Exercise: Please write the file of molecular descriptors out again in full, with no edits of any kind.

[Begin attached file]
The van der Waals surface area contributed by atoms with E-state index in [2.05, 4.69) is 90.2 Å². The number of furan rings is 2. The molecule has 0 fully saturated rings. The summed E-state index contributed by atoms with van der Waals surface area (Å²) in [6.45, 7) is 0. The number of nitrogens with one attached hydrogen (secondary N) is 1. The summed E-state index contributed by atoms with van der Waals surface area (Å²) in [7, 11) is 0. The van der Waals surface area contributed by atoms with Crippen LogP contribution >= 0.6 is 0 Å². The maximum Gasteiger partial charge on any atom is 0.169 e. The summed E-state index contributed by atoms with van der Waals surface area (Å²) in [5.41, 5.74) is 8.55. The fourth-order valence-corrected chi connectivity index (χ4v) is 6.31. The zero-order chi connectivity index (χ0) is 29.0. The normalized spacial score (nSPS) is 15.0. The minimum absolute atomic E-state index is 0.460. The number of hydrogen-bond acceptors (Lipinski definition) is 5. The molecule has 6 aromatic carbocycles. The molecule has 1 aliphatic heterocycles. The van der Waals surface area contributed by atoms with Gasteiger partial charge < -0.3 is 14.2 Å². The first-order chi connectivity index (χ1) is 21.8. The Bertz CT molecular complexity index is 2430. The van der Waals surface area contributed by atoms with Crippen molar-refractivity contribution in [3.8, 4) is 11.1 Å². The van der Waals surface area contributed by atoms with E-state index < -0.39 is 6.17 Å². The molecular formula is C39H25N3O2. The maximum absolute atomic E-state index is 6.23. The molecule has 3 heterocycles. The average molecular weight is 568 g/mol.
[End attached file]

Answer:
The van der Waals surface area contributed by atoms with E-state index in [2.05, 4.69) is 90.2 Å². The number of furan rings is 2. The molecule has 0 fully saturated rings. The summed E-state index contributed by atoms with van der Waals surface area (Å²) in [6.45, 7) is 0. The number of nitrogens with one attached hydrogen (secondary N) is 1. The summed E-state index contributed by atoms with van der Waals surface area (Å²) in [7, 11) is 0. The van der Waals surface area contributed by atoms with Crippen LogP contribution >= 0.6 is 0 Å². The maximum Gasteiger partial charge on any atom is 0.169 e. The summed E-state index contributed by atoms with van der Waals surface area (Å²) in [5.41, 5.74) is 8.55. The fourth-order valence-corrected chi connectivity index (χ4v) is 6.31. The zero-order chi connectivity index (χ0) is 29.0. The normalized spacial score (nSPS) is 15.0. The minimum absolute atomic E-state index is 0.460. The number of hydrogen-bond acceptors (Lipinski definition) is 5. The molecule has 6 aromatic carbocycles. The molecule has 1 aliphatic heterocycles. The van der Waals surface area contributed by atoms with Gasteiger partial charge < -0.3 is 14.2 Å². The first-order chi connectivity index (χ1) is 21.8. The Bertz CT molecular complexity index is 2430. The van der Waals surface area contributed by atoms with Crippen molar-refractivity contribution in [3.8, 4) is 11.1 Å². The van der Waals surface area contributed by atoms with E-state index < -0.39 is 6.17 Å². The molecular formula is C39H25N3O2. The maximum absolute atomic E-state index is 6.23. The molecule has 3 heterocycles. The average molecular weight is 568 g/mol.